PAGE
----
- The Washington Times - Thursday, March 22, 2018

Before introducing Alex Smith last week, Redskins senior vice president of player personnel Doug Williams emphasized, yet again, Washington is looking to upgrade at running back.

“And, promise you, we’ll get the running back situation straight,” Williams said.

The initial wave of free agency has passed, making it more likely the Redskins will use the draft to seek improvements.

Coach Jay Gruden told 106. 7 The Fan on Tuesday that there was a “good possibility” the Redskins could draft a running back early — something they typically avoid.

The Redskins last used a second-round pick for a running back in 2002, when they selected Iowa’s Ladell Betts with the 56th pick. They haven’t used a first-round pick on the position since 1967.

Matt Jones, drafted in 2015, was the Redskins’ last ball carrier taken with a third-round pick.

Washington, however, has used at least one draft pick since 2009 to take a back. Last year, they drafted Samaje Perine in the fourth round.

Perine finished the year as Washington’s leading rusher, but the run game struggled. The Redskins finished 28th in rushing yards per game and cycled through seven different backs because of injuries.

“Samaje got some quality reps as a rookie running back and did some good things for his first year,” Gruden said. “We expect major improvements from him. So we have some guys in house that we feel pretty comfortable about, but it would be nice, possibly, to add another, maybe a first, second-down back that can give us a little bit of juice to help us out.”

The Redskins will have plenty of choices, too, because this year’s draft class is running back heavy. Penn State’s Saquon Barkley is the clear No. 1, and will be gone by the time the Redskins pick 13th.

Outside of Barkley, NFL Network analyst Mike Mayock said at the scouting combine that some prospects had separated themselves from the pack.

“I love (LSU’s Derrius) Guice, but there’s enough talent here that I think it depends a little bit on the flavor,” Mayock said. “Ronald Jones is a different flavor than Derrius Guice, who’s a different flavor than the two Georgia kids.”

If the Redskins are looking for a lead back, Guice would be an intriguing option. At LSU, he was first SEC player to rush for at least 250 yards in three straight games. NFL Media’s Lance Zierlein described him as a “violent runner,” with a first-to-second round grade.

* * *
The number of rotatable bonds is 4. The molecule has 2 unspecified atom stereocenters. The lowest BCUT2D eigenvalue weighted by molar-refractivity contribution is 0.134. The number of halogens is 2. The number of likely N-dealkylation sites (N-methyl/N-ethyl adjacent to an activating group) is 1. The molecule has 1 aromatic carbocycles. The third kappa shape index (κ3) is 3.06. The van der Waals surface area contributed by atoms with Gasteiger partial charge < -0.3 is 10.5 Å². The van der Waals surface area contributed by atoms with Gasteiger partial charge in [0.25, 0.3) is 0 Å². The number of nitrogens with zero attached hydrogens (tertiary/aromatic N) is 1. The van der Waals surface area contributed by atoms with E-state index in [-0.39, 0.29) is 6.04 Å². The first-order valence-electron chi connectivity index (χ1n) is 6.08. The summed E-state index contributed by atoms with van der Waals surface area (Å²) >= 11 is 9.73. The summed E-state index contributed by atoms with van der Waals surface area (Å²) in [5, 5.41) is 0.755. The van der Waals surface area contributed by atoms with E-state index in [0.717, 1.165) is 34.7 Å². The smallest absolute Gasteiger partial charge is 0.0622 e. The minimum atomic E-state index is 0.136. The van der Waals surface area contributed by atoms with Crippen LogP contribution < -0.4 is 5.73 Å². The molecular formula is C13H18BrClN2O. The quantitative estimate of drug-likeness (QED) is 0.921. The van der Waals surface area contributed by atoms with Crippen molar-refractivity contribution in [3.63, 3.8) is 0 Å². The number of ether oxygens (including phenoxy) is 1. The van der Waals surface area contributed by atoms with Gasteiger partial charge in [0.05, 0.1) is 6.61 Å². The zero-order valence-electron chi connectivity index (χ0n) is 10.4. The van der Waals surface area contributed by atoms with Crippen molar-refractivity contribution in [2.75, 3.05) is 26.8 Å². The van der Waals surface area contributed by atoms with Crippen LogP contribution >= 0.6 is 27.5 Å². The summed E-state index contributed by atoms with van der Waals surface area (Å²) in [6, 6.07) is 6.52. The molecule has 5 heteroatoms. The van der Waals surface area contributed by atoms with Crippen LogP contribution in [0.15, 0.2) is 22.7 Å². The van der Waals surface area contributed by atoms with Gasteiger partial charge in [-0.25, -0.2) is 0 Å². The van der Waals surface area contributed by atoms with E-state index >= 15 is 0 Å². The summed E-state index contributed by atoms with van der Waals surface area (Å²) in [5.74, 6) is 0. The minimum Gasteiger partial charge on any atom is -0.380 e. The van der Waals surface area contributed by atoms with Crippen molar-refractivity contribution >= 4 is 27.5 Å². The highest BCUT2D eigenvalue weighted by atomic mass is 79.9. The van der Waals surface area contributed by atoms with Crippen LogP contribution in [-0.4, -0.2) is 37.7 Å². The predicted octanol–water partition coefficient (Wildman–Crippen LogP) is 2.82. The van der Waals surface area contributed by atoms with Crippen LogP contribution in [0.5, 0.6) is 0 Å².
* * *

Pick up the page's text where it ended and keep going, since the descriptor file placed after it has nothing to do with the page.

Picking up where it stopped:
Guice, though, dealt with recurring injuries in 2017 and the Redskins have made it clear they need a back who can be durable.

Elsewhere, some of college football’s most notable backs are set to become pros. Georgia’s Nick Chubb and Sony Michel made for an electric duo, with Michel regarded as the better prospect.

Michel is a receiving-type back, so he might not fit the Redskins’ profile with Chris Thompson already on the roster. Chubb, more of a pure runner, is projected to fall into the second-to-third round range.

Auburn’s Kerryon Johnson, San Diego State’s Rashaad Penny and Jones are also Day 2-types.

The Redskins elected to sit out the bidding for a high-profile free agent back. The Jets signed Isaiah Crowell to a three-year, $12 million deal, while Doug Martin landed a one-year contract with the Raiders. The San Francisco 49ers opened the checkbook for Jerick McKinnon, who signed a four-year, $30 million deal.

Washington has been patient this offseason, letting players who visit the team’s facility come and go. They have re-signed a number of their own free agents, including linebacker Zach Brown, while adding others (receiver Paul Richardson, cornerback Orlando Scandrick).

“The running game is a combination of whether or not you’ve got a passing game, play-action game and the offensive line being healthy,” Williams said. “If all those come together, then I think it’ll be all right. But if we’re fortunate enough to get (a back) in the draft, then you do that.”

• Matthew Paras can be reached at mparas@washingtontimes.com.

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